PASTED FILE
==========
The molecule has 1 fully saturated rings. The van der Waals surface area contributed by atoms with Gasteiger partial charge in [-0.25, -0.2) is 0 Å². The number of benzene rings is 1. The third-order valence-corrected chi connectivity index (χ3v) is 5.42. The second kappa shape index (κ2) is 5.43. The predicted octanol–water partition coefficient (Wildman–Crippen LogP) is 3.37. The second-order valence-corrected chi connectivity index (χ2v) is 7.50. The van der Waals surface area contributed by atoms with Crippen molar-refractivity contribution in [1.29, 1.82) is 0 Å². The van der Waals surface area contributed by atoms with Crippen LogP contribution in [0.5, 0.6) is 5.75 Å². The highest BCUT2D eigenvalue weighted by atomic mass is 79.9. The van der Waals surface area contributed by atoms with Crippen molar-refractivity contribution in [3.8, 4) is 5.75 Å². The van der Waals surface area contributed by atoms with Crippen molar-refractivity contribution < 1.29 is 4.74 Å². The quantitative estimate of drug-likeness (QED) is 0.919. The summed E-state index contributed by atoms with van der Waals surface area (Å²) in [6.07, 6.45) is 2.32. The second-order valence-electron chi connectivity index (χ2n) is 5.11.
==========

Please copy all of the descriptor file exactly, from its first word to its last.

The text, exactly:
The molecule has 1 fully saturated rings. The van der Waals surface area contributed by atoms with Gasteiger partial charge in [-0.25, -0.2) is 0 Å². The number of benzene rings is 1. The third-order valence-corrected chi connectivity index (χ3v) is 5.42. The second kappa shape index (κ2) is 5.43. The predicted octanol–water partition coefficient (Wildman–Crippen LogP) is 3.37. The second-order valence-corrected chi connectivity index (χ2v) is 7.50. The van der Waals surface area contributed by atoms with Crippen molar-refractivity contribution in [1.29, 1.82) is 0 Å². The van der Waals surface area contributed by atoms with Crippen LogP contribution in [0.5, 0.6) is 5.75 Å². The highest BCUT2D eigenvalue weighted by atomic mass is 79.9. The van der Waals surface area contributed by atoms with Crippen molar-refractivity contribution in [3.8, 4) is 5.75 Å². The van der Waals surface area contributed by atoms with Crippen molar-refractivity contribution < 1.29 is 4.74 Å². The quantitative estimate of drug-likeness (QED) is 0.919. The summed E-state index contributed by atoms with van der Waals surface area (Å²) in [6.07, 6.45) is 2.32. The second-order valence-electron chi connectivity index (χ2n) is 5.11.